I am generally a very social person. But for this trip, I became as close to a recluse as possible. I got my negative test before leaving home. I double-masked, wore my glasses in a hope to shield my eyes, stayed as far away from other humans in the airport as possible. I wore disposable gloves when I got on the plane until I had wiped my area down with a sanitizing wipe, then touched only my book and my water bottle. I brought my own reusable straw for any beverages I purchased. I changed masks for each flight. I was able to wear an N95-level mask for the return flight home.  (P.S., I am once again in awe of medical professionals who wear those constantly – ye gads they are uncomfortable. My nose is still sore.) I had with me, and used, two different hand sanitizers.  When I reached my destinations, both going and coming home, I left my shoes outside until I could use sanitizing spray on them, and immediately showered and washed my clothes.  Paranoid?  Maybe, but I don’t really think so.  The health of my family, both at home and who I was visiting (not to mention my own) was worth adopting OCD tendencies. Now that I’m home, I’m limiting any outings, and working from home until my post-travel Covid test comes back with negative results (fingers crossed and knocking on wood). 

Over the past few years, air travel has become less and less enjoyable. Now there are no redeeming qualities other than the fact that it is faster than driving – although no matter how you slice it, you still spend a full day in transit.

As I observed the other travelers, I was of course relieved that everyone wore a mask. They had to, or else they would not be allowed in the airport or on the plane – or at least would be barred from future flights.  Other than that, however, I really didn’t notice much in the way of different behaviors.  I’m sure there were others like me who were embracing their inner Sheldon tendencies, but I didn’t see them.  Not a lot of distance between folks waiting in lines, no wiping down of surfaces, plenty of people sitting at food court tables eating, hanging out waiting in fairly crowded areas… I did see a few face shields being worn, so bravo to those folks.  I wondered if they were all just being braver than I, or were risk takers, or, to my point above, just couldn’t stand it anymore and “Covid be Damned”?

In the past couple of days, I’ve heard from friends who are either sick or have family members who have contracted the virus – simply by going about their regular lives even when they took precautions.  I feel blessed and thankful that I am showing no symptoms and am hopefully assuming I will get a good report in a few days.  Yet even when I do, I don’t expect to change my current anti-social methods any time soon.  I wonder about the hundreds of people I saw during my travels, and worry about how many of them may sadly be added to those frightening numbers.  I guess only time will tell.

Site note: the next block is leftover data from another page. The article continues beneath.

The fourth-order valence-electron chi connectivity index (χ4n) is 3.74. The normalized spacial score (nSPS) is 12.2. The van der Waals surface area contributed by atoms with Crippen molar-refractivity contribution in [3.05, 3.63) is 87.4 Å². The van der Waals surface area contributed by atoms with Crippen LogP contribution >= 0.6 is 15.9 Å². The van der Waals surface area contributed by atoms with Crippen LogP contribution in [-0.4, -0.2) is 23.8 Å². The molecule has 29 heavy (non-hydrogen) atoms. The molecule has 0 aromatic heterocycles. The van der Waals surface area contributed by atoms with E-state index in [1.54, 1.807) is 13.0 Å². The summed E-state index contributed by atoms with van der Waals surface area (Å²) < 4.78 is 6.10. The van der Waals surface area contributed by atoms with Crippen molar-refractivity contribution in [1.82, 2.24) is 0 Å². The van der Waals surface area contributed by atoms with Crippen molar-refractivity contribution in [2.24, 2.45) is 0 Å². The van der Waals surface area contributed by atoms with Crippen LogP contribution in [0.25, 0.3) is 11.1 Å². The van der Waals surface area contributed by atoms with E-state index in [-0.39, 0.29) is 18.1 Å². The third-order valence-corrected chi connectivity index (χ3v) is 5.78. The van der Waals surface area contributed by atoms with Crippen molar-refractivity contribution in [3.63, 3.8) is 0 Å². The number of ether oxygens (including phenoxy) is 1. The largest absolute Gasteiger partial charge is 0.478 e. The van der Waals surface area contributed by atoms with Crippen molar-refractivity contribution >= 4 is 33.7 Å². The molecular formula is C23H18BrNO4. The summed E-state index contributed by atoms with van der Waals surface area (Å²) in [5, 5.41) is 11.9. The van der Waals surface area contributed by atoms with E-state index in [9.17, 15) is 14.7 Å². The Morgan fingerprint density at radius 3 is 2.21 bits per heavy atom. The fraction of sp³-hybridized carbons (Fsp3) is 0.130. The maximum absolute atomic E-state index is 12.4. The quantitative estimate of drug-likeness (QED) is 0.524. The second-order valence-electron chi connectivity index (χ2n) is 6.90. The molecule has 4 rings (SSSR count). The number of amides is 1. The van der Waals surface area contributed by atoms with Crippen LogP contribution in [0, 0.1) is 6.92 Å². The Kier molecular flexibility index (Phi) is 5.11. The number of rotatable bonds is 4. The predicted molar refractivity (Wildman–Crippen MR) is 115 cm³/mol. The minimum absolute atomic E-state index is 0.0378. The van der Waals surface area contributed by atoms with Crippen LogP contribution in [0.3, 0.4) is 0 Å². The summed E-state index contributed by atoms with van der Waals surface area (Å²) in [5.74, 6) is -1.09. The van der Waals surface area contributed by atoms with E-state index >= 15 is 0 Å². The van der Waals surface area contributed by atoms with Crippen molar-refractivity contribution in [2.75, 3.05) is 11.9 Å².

Interestingly, I did see several military personnel traveling – those are folks I’d put on the list of “Essentials who don’t really have a choice”, and I pray they all remain safe.  The one high point I did observe during my experience was when a gentleman in First Class gave up his seat to an Army soldier who had a seat in the back of the plane.  Upon witnessing the exchange, we all gave him a round of applause.

After all, in the scariest and darkest hours, it is the bright and hopeful moments we cling to and appreciate the most.

Please stay safe, so we can look forward to better and brighter journeys in our future.

Posted in adapting, behavior, Covid, Health, routines, safety, self care, travel, Uncategorized | Tagged , , , , , | Leave a comment

We Need the Twinkle

I took a drive last night.  Not far, with no specific destination in mind.  I just wanted to see some Christmas lights.  I brought my son with me.  He is no longer the toddler to be strapped into his car seat with a sippy cup to go see pretty lights.  He is 20, and home on break.  I’m not sure if he came with me out of a sense of duty or just sheer boredom, but it did my mom-heart good that he joined me. 

We weren’t gone long, maybe 30 – 45 minutes. We roamed around parts of our town and the neighboring town, sharing thoughts on the various displays and creativity. We purposefully ended the loop by a pause at the houses we call the Grisowld’s.  These folks go all out.  It started years ago as two neighboring houses with lots of lights, and each year has grown and expanded. One house transmits music and synchronizes the light display to the holiday tunes. Other houses across the street have jumped in on the festivities, and cars pull over to gawk (like we did) every night.  There are several beautiful, professional lighting displays in our area.  But last night I just had a hankerin’ for neighborhood spirit. 

I’m guessing that a lot of you RW’s out there had the same conflicted thought process early in the season as I did.  No parties, no visitors, no extended family this year… just the three of us in the house, and maybe a couple close friends who have been in our “bubble” throughout the year might stop in.  Did it really make sense to go all out with decorating?  Should we just put up a tree and call it done?